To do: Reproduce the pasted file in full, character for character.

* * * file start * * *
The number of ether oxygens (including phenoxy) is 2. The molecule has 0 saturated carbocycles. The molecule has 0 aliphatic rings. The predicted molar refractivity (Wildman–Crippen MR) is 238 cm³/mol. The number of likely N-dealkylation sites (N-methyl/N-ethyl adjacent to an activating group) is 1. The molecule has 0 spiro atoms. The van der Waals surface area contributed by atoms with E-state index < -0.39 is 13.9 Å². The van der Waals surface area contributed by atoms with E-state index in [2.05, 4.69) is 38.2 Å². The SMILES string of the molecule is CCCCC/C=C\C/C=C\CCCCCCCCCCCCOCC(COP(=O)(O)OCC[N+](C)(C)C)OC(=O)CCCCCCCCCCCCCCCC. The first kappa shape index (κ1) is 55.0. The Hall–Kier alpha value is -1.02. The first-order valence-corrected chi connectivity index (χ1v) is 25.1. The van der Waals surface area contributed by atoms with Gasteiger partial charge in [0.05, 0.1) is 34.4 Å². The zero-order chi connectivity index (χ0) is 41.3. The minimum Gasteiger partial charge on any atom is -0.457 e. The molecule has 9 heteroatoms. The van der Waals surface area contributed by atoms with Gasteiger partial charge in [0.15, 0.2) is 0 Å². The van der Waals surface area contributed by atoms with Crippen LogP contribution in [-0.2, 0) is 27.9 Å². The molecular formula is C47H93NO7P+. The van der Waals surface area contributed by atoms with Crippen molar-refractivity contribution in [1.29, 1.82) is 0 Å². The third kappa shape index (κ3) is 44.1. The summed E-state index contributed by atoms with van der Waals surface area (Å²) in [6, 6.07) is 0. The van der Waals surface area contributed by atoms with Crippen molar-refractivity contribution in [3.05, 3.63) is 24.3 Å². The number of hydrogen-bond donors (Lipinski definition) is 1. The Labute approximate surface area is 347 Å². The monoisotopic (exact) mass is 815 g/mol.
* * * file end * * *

The number of ether oxygens (including phenoxy) is 2. The molecule has 0 saturated carbocycles. The molecule has 0 aliphatic rings. The predicted molar refractivity (Wildman–Crippen MR) is 238 cm³/mol. The number of likely N-dealkylation sites (N-methyl/N-ethyl adjacent to an activating group) is 1. The molecule has 0 spiro atoms. The van der Waals surface area contributed by atoms with E-state index < -0.39 is 13.9 Å². The van der Waals surface area contributed by atoms with E-state index in [2.05, 4.69) is 38.2 Å². The SMILES string of the molecule is CCCCC/C=C\C/C=C\CCCCCCCCCCCCOCC(COP(=O)(O)OCC[N+](C)(C)C)OC(=O)CCCCCCCCCCCCCCCC. The first kappa shape index (κ1) is 55.0. The Hall–Kier alpha value is -1.02. The first-order valence-corrected chi connectivity index (χ1v) is 25.1. The van der Waals surface area contributed by atoms with Gasteiger partial charge in [0.05, 0.1) is 34.4 Å². The zero-order chi connectivity index (χ0) is 41.3. The minimum Gasteiger partial charge on any atom is -0.457 e. The molecule has 9 heteroatoms. The van der Waals surface area contributed by atoms with Gasteiger partial charge in [0.15, 0.2) is 0 Å². The van der Waals surface area contributed by atoms with Crippen LogP contribution in [-0.2, 0) is 27.9 Å². The molecular formula is C47H93NO7P+. The van der Waals surface area contributed by atoms with Crippen molar-refractivity contribution in [1.29, 1.82) is 0 Å². The third kappa shape index (κ3) is 44.1. The summed E-state index contributed by atoms with van der Waals surface area (Å²) in [6, 6.07) is 0. The van der Waals surface area contributed by atoms with Crippen molar-refractivity contribution in [3.05, 3.63) is 24.3 Å². The number of hydrogen-bond donors (Lipinski definition) is 1. The Labute approximate surface area is 347 Å². The monoisotopic (exact) mass is 815 g/mol.